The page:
Experimental Brain Research

, 174:712

Responses of neurons in the lateral intraparietal area to central visual cues

Authors

  • Brian E. Russ
    • Department of Psychological and Brain Sciences and Center for Cognitive NeuroscienceDartmouth College
  • Amy M. Kim
    • Department of Psychological and Brain Sciences and Center for Cognitive NeuroscienceDartmouth College
  • Karilyn L. Abrahamsen
    • Department of Psychological and Brain Sciences and Center for Cognitive NeuroscienceDartmouth College
  • Ruwan Kiringoda
    • Department of Psychological and Brain Sciences and Center for Cognitive NeuroscienceDartmouth College
    • Department of Psychological and Brain Sciences and Center for Cognitive NeuroscienceDartmouth College
Research Article

DOI: 10.1007/s00221-006-0514-7

Cite this article as:
Russ, B.E., Kim, A.M., Abrahamsen, K.L. et al. Exp Brain Res (2006) 174: 712. doi:10.1007/s00221-006-0514-7

Abstract

Goal-directed behavior is characterized by flexible stimulus-action mappings. The lateral intraparietal area (area LIP) contains a representation of extra-personal space that is used to guide goal-directed behavior. To examine further how area LIP contributes to these flexible stimulus-action mappings, we recorded LIP activity while rhesus monkeys participated in two different cueing tasks. In the first task, the color of a central light indicated the location of a monkey’s saccadic endpoint in the absence of any other visual stimuli. In the second task, the color of a central light indicated which of two visual targets was the saccadic goal. In both tasks, LIP activity was modulated by these non-spatial cues. These observations further suggest a role for area LIP in mediating endogenous associations that link stimuli with actions.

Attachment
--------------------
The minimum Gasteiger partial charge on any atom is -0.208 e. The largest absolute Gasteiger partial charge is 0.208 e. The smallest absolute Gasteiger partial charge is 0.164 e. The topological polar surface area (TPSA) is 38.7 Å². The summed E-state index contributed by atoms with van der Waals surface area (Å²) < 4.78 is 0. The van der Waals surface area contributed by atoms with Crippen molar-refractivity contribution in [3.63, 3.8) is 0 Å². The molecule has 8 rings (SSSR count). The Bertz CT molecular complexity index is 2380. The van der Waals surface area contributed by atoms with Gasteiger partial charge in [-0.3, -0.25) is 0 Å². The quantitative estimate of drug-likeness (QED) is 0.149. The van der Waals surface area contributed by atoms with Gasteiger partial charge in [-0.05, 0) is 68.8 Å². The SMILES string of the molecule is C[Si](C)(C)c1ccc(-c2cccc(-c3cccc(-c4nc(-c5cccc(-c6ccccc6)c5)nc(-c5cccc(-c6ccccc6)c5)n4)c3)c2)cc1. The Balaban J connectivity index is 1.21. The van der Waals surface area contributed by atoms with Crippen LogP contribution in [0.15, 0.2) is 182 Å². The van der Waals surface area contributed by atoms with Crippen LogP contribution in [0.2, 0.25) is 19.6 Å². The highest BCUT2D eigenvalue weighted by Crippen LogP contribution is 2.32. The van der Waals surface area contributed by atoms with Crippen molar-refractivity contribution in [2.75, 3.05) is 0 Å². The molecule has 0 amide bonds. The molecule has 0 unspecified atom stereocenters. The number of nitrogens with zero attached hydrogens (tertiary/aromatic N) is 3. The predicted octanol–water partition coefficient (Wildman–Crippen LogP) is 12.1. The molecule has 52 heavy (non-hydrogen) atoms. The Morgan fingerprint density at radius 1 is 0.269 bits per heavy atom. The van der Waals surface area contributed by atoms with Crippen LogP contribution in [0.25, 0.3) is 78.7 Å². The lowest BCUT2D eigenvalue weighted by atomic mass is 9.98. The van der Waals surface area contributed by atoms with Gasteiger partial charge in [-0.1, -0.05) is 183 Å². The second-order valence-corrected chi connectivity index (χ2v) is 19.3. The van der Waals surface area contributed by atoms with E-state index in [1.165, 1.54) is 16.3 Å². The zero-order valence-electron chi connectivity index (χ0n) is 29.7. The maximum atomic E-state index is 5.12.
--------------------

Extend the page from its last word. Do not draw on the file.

Keywords

Parietal cortexRhesus macaqueAttentionVision

Copyright information

© Springer-Verlag 2006